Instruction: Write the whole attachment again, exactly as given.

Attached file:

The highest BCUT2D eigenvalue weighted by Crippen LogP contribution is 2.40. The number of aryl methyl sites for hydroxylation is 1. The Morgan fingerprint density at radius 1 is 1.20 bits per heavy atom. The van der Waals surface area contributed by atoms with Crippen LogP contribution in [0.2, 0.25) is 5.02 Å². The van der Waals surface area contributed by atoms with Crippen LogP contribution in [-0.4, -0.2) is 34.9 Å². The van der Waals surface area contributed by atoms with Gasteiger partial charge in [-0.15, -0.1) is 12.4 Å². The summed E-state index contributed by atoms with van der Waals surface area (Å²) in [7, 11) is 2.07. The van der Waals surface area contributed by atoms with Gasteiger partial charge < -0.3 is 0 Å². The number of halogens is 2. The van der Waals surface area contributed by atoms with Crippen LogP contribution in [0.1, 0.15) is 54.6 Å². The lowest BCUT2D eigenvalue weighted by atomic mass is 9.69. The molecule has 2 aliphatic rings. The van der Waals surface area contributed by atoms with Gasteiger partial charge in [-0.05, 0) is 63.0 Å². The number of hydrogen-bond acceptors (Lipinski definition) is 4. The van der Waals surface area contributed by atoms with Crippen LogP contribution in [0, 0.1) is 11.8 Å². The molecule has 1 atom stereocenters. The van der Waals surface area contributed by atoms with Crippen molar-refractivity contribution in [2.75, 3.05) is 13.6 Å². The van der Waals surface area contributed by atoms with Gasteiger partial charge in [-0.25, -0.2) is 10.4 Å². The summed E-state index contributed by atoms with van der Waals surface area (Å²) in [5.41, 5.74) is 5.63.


The highest BCUT2D eigenvalue weighted by Crippen LogP contribution is 2.40. The number of aryl methyl sites for hydroxylation is 1. The Morgan fingerprint density at radius 1 is 1.20 bits per heavy atom. The van der Waals surface area contributed by atoms with Crippen LogP contribution in [0.2, 0.25) is 5.02 Å². The van der Waals surface area contributed by atoms with Crippen LogP contribution in [-0.4, -0.2) is 34.9 Å². The van der Waals surface area contributed by atoms with Gasteiger partial charge in [-0.15, -0.1) is 12.4 Å². The summed E-state index contributed by atoms with van der Waals surface area (Å²) in [7, 11) is 2.07. The van der Waals surface area contributed by atoms with Gasteiger partial charge < -0.3 is 0 Å². The number of halogens is 2. The van der Waals surface area contributed by atoms with Crippen LogP contribution in [0.1, 0.15) is 54.6 Å². The lowest BCUT2D eigenvalue weighted by atomic mass is 9.69. The molecule has 2 aliphatic rings. The van der Waals surface area contributed by atoms with Gasteiger partial charge in [-0.05, 0) is 63.0 Å². The number of hydrogen-bond acceptors (Lipinski definition) is 4. The van der Waals surface area contributed by atoms with Crippen LogP contribution in [0, 0.1) is 11.8 Å². The molecule has 1 atom stereocenters. The van der Waals surface area contributed by atoms with Crippen molar-refractivity contribution in [2.75, 3.05) is 13.6 Å². The van der Waals surface area contributed by atoms with Gasteiger partial charge in [-0.25, -0.2) is 10.4 Å². The summed E-state index contributed by atoms with van der Waals surface area (Å²) in [5.41, 5.74) is 5.63.